New Diabetes Guidelines

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Latest Diabetes GuidelinesThe risk of developing this very common chronic disorder increases as you age. There are two different types of diabetes. The first is type 1 which involves children and the second and by far the most common is type 2 diabetes which affects adults. The cause of type 1 diabetes is an autoimmune defect whereupon your body makes specialized proteins called antibodies which attack and destroy the cells in your pancreas that make and secrete insulin. Insulin is a hormone required to control your level of blood sugar.

Type 2 diabetes is caused by chronic obesity, poor diet, low levels of physical activity, insulin resistance, and inflammation. This situation eventually causes the beta cells of your pancreas permanent damage resulting in sustained high levels of blood sugar. Now, some new guidelines regarding the prevention of type 2 diabetes have recently been presented by the International Diabetes Federation. This report, which was designed for adults over the age of 70 years, was presented at the World Diabetes Congress.

“The key messages are prevention—by proactively making risk assessments and screening to minimize risks, planning care around functional status, namely mental and physical competence, and the imperative to individualize that care,” said study author, Dr. T. Dunning.  “In older people, assessments should often be more frequent than they are in younger patients. Older people do very well until something goes wrong, and then they often deteriorate suddenly, so those assessments might need to be more frequent than the annual ones we normally do. Finally, but also of extreme importance is the issue of managing medicines.”

This information is extremely important as people who are over the age of 70 can develop type 2 diabetes very insidiously and they often are not aware of this. The symptoms can be very vague and generalized leading their health care providers to believe that they have some other health issue. A simple urine sample followed by some basic blood testing can easily demonstrate the diagnosis.

Of particular importance in these comments is the fact that the health status of these patients can very often deteriorate rapidly if their blood sugar is elevated for even short periods of time. Also concerning is the issue regarding the overprescribing of medications in this demographic of patients. Quite frequently, people who are over 70 may be on multiple medications and may be at an increased risk of adverse effects when new medications are introduced despite the reasons.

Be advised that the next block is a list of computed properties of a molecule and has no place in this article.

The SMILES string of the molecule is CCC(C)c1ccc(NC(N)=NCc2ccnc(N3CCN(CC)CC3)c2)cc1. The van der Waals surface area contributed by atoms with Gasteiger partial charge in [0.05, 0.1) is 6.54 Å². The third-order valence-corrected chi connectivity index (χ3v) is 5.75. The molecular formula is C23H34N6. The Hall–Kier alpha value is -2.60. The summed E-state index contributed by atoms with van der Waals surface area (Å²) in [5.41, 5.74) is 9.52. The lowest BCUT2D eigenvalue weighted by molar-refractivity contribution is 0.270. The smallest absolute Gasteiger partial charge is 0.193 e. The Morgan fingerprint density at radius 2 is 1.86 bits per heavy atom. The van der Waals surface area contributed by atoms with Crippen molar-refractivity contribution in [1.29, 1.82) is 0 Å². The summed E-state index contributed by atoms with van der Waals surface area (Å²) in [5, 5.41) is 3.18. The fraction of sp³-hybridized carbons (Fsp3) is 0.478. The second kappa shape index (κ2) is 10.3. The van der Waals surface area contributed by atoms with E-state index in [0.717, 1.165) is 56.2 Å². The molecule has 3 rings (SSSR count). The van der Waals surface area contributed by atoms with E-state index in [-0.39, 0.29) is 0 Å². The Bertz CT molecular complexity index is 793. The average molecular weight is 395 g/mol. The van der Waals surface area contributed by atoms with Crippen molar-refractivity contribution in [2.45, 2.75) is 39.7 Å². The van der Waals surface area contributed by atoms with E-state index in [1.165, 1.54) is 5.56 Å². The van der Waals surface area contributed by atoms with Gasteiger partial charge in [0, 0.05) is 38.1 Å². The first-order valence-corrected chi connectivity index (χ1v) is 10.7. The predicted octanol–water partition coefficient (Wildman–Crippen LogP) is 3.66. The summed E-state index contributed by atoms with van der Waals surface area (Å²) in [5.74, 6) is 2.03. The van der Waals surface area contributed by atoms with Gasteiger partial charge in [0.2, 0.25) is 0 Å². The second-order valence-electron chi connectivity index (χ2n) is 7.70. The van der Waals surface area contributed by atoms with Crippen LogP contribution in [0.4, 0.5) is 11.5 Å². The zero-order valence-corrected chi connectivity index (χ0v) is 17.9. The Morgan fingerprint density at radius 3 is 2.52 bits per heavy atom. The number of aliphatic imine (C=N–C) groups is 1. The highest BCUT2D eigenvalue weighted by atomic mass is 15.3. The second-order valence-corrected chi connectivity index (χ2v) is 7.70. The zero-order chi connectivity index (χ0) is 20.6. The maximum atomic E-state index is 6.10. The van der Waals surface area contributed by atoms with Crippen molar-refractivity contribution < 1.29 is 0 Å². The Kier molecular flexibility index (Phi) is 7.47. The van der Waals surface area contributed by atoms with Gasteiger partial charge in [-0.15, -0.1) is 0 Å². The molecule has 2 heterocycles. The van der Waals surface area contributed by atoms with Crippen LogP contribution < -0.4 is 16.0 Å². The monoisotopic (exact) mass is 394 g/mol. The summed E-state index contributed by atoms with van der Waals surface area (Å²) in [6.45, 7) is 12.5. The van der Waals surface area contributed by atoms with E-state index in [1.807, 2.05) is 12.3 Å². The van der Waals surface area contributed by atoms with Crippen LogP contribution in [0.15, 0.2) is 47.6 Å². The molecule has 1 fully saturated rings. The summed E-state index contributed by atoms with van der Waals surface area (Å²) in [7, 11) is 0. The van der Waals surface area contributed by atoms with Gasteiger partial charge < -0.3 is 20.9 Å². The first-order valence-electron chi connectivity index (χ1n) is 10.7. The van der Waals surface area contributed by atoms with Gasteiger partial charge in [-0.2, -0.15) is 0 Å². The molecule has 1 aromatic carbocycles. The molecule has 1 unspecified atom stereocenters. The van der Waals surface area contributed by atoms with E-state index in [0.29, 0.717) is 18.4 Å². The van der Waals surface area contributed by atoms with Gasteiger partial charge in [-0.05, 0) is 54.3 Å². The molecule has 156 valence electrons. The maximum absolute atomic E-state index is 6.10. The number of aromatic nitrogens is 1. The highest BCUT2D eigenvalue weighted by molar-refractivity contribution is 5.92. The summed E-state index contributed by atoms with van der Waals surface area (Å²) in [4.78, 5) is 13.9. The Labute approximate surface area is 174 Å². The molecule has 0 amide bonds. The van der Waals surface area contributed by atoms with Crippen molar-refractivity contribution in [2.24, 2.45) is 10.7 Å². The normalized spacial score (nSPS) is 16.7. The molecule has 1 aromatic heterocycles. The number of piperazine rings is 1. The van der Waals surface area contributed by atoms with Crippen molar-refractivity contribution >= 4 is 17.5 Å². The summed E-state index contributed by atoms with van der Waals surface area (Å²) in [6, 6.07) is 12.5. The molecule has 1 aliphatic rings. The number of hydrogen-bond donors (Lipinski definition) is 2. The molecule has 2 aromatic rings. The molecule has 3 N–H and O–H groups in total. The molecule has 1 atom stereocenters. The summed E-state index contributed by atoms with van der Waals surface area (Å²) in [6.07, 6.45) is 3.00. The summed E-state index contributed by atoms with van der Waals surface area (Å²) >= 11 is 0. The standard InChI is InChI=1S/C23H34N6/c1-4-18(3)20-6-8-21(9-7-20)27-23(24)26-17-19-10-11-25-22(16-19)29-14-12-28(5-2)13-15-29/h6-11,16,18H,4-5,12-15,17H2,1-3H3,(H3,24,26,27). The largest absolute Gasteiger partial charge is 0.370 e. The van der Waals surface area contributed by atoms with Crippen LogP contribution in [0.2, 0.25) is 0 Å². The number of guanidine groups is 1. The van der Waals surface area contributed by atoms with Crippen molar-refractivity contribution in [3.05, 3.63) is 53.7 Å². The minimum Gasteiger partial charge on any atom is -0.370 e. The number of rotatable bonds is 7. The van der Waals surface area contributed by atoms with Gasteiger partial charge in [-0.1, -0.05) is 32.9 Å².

“The one thing that doesn’t happen as often as it should is stopping medicines—not just keeping on prescribing [more and more] medicines. In older people, a lot of medicines are contraindicated or there are precautions to using them. So a comprehensive medicines assessment and stopping treatment, where possible, is an imperative part of the assessment process,” Dr. Dunning said.

I could not agree more with this advice!

The key messages here are prevention and regular assessments of people over 70 who are at an increased risk of developing type 2 diabetes. Prevention strategies are the same regardless of age and could include weight loss, dietary changes, and an increase in physical activity levels.

Sources:
Nainggolan, L., “New IDF Guidelines Target Diabetes Care in the Elderly,” Medscape web site, Dec.16, 2013; http://www.medscape.com/viewarticle/817705

International Diabetes Federation website; http://www.idf.org/, last accessed Dec. 16, 2013.




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Dr. K.J.McLaughlin is a chiropractor with 27 years of clinical experience. In addition, he has degrees in physical education, nutrition and is a certified strength and conditioning specialist with an interest in anti-aging medicine. He has also spent time studying health promotion and the effect that health education has upon health outcomes. Dr. McLaughlin has a diverse professional background which has involved clinical management, teaching, health promotion and health coaching and brings a unique passion to his work.